One of the hallmarks of effective active learning in our College is the concept of lightweight teams. These are teams in which students are placed in groups before the first class, given seating assignments for the semester, and the impact of the team performance on their grade is small. The term “lightweight” implies the low impact on the individual final grade. The intention is to reduce the stress of students who worry about having people on their team that know a lot more or a lot less than they do. The benefit of lightweight teams is that it encourages students to get to know each other while engaging in activities related to the concepts being taught in the class. At the end of this post are some publications that describe the benefits of lightweight teams in more detail.

Lightweight teams are effective in introductory classes but at some point, the learning about how to be effective in a team needs to transfer to teams in which the stakes are higher. These high-stakes teams are the more traditional use of teams in education. The literature on forming teams is pretty well established.  Students can be placed in teams randomly, algorithmically, or by self-selection. Regardless of whether you are forming lightweight teams or high-stakes teams, many factors can get in the way of a positive team experience such as differences in work ethic, personality, and ability.

To address potential problems with teams, I introduced a reflection survey in my HCI class. The reflection survey consists of 9 open ended questions that the students answer as individuals during a class period. There is no grade associated with the reflection – it is a class activity that allows me to record attendance. The questions are intended to have the students reflect on their experience in the team, not to give the instructor feedback on the quality of their work. The premise is that just answering the questions will change the students’ behavior in a team. Here are the questions:

  1. Do you have trouble remembering the first names of the members of your team? Which names do you remember now?
  2. Who in your team talks the most during team meetings in class? Who talks or communicates the most outside class?
  3. How would you describe the collaborative style of your team? For example: the team waits until the last minute to finish, the team gets things done as quickly as possible, the team does a lot of the preliminary work for the final report ahead of time.
  4. Do you feel like you talk as much as you would like in team meetings?
  5. Do you feel like you talk as much as others, or more than others?
  6. Do you feel like your team works together, or works separately and combines the work after?
  7. Do you feel like you are part of the team? Why?
  8. How do you feel about the quality of the work your team does?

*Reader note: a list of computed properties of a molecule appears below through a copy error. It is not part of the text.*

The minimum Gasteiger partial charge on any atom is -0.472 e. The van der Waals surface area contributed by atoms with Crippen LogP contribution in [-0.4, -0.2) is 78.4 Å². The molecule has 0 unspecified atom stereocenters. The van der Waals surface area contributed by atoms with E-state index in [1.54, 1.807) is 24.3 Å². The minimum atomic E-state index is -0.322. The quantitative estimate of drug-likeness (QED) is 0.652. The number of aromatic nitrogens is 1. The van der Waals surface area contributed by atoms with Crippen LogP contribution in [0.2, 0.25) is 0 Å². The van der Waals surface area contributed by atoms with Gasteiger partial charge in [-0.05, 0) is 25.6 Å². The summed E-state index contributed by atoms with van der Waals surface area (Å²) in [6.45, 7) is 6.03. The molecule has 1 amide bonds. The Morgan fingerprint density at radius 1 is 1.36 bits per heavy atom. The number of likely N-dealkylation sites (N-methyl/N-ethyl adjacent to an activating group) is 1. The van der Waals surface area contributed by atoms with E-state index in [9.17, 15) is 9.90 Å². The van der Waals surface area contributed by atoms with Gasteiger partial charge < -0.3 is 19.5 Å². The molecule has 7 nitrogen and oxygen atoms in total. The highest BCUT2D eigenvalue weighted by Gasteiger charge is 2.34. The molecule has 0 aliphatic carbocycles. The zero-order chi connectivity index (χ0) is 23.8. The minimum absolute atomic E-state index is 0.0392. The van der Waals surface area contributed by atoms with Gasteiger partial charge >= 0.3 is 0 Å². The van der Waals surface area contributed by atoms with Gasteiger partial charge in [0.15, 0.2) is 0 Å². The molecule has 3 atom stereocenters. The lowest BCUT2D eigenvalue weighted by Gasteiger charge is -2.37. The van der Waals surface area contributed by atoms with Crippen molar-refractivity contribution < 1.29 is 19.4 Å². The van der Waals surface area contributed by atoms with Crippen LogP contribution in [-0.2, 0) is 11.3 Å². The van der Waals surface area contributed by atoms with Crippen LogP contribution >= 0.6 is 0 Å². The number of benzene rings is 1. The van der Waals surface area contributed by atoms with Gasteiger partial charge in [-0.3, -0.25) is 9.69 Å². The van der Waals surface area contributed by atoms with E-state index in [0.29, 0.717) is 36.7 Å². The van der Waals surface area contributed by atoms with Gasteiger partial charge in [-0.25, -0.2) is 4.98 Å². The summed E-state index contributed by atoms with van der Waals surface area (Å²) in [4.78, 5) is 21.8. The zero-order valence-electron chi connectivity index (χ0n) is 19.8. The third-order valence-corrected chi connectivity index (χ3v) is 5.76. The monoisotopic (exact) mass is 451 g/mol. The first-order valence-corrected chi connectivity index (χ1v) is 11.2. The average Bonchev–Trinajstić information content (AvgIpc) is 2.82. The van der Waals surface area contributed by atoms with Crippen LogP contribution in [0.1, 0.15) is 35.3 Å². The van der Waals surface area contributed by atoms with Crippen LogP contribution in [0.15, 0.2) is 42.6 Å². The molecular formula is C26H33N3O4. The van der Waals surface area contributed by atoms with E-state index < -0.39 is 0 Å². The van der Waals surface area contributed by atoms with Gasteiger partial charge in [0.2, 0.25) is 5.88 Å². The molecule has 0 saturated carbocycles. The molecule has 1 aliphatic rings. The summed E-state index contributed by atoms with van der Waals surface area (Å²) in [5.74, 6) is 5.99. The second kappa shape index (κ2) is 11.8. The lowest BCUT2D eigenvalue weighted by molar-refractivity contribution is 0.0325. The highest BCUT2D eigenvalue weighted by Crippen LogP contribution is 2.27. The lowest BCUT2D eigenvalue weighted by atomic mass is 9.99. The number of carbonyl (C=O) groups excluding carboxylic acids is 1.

9. Do your team members like the quality of the work you do for this project?

Students are not very self-aware of their behavior in teams and the reflection questions asked them to think about names, how much they talk and contribute, and how they liked the quality of the work the team produced. Asking the questions was more about asking the students to be self-aware than about the instructor using the answers to change the formation of teams.

Here are some of my favorite answers (names are changed to preserve anonymity):

  • I usually struggle with names but I know everyone’s name in this group. I’m absolutely terrible with last names though. I remember Donald, Keifer, Kay, and Peter.
  • I like them overall, although John’s contribution to the team I wonder about. Other than that, everything is good and I really like my team; John included.
  • I do not feel I talk as much as I may in other team meetings, and I think it’s because I am the only girl in my team. While the guys in my team are nice, I would probably feel more comfortable with at least one other girl on the team.
  • I do not feel like I am fully a part of the team. I feel that way due to my absence in the last class that this team met. I feel as though they may think I’m a slacker because of it. I just do not feel like opening up as to why I was not here.
  • As I have gotten to know my team better I talk frequently to contribute my ideas.
  • I feel like I talk the least in my group and I would like to change that.

I have the students answer these same questions 3-4 times during the semester, even though they are in the same teams. The changes in answers show that the feelings about the team experience improves. The students get better at remembering names and there is a better distribution of talking.

Publications related to Lightweight Teams:

Latulipe, C., Long, N. B., & Seminario, C. E. (2015). Structuring flipped classes with lightweight teams and gamification. In Proceedings of the 46th ACM Technical Symposium on Computer Science Education (pp. 392-397). ACM.

Stephen MacNeil, Celine Latulipe, Bruce Long and Aman Yadav. (2016). Exploring Lightweight Teams in a Distributed Learning Environment. In Proceedings of the 47th ACM Technical Symposium on Computer Science Education (pp. 193-198). ACM.

Maher, M. L., Latulipe, C., Lipford, H., & Rorrer, A. (2015). Flipped classroom strategies for CS education. In Proceedings of the 46th ACM Technical Symposium on Computer Science Education (pp. 218-223). ACM.